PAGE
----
The Problem of Language in the Philippines
In Aquino's blueprint, which is now DepEd's K to 12 curriculum, a child born in a region other than the Tagalog-speaking municipalities or cities is taught first in his or her native tongue while introducing both English and Filipino. Later, all students are taught math and the natural sciences in English, while other subjects such as Social Studies are taught in Filipino. Broward county in Florida knows how difficult a dual language program is, and yet in the Philippines, all students outside the Tagalog-speaking regions are expected to become trilingual. Dual-language programs are challenging and students in the Philippines are no exception. A recent study shows that even in the Tagalog region, students are failing to acquire mastery of a second language and as a result, students are unable to learn science.
Maribel D. Ganeb and Marie Paz E. Morales, both from Philippine Normal University, note in their paper, Science fluency in primary school: Student transition from Filipino to English language learning that "third graders registered low ratings in all the three components of reading fluency. They are categorised as instructional readers of common terms, but are frustrated readers of science terms. They have very low reading speed and based on their reading prosody, more than half of these learners are labelled as non-fluent readers." The students included in this study are from a public elementary school in Manila. Obviously, if reading comprehension is hampered, students will be significantly challenged in learning science.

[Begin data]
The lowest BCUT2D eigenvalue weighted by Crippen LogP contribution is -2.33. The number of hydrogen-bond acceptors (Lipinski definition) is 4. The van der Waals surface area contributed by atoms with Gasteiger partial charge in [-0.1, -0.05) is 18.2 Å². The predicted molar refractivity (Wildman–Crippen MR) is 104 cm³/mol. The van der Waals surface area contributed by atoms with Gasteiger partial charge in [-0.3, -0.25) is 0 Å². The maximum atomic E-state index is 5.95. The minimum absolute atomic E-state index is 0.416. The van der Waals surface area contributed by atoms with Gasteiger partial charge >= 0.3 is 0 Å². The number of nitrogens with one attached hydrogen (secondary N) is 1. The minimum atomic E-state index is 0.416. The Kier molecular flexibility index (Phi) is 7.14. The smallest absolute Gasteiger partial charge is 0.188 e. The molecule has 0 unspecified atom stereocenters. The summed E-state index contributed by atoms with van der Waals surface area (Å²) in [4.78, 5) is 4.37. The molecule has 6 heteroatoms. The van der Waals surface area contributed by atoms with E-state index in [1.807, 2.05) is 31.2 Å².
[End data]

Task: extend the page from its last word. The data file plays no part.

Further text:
It is always a lot easier to make promises. It is much harder to bring these to reality especially when one does not take proper account of the challenges.
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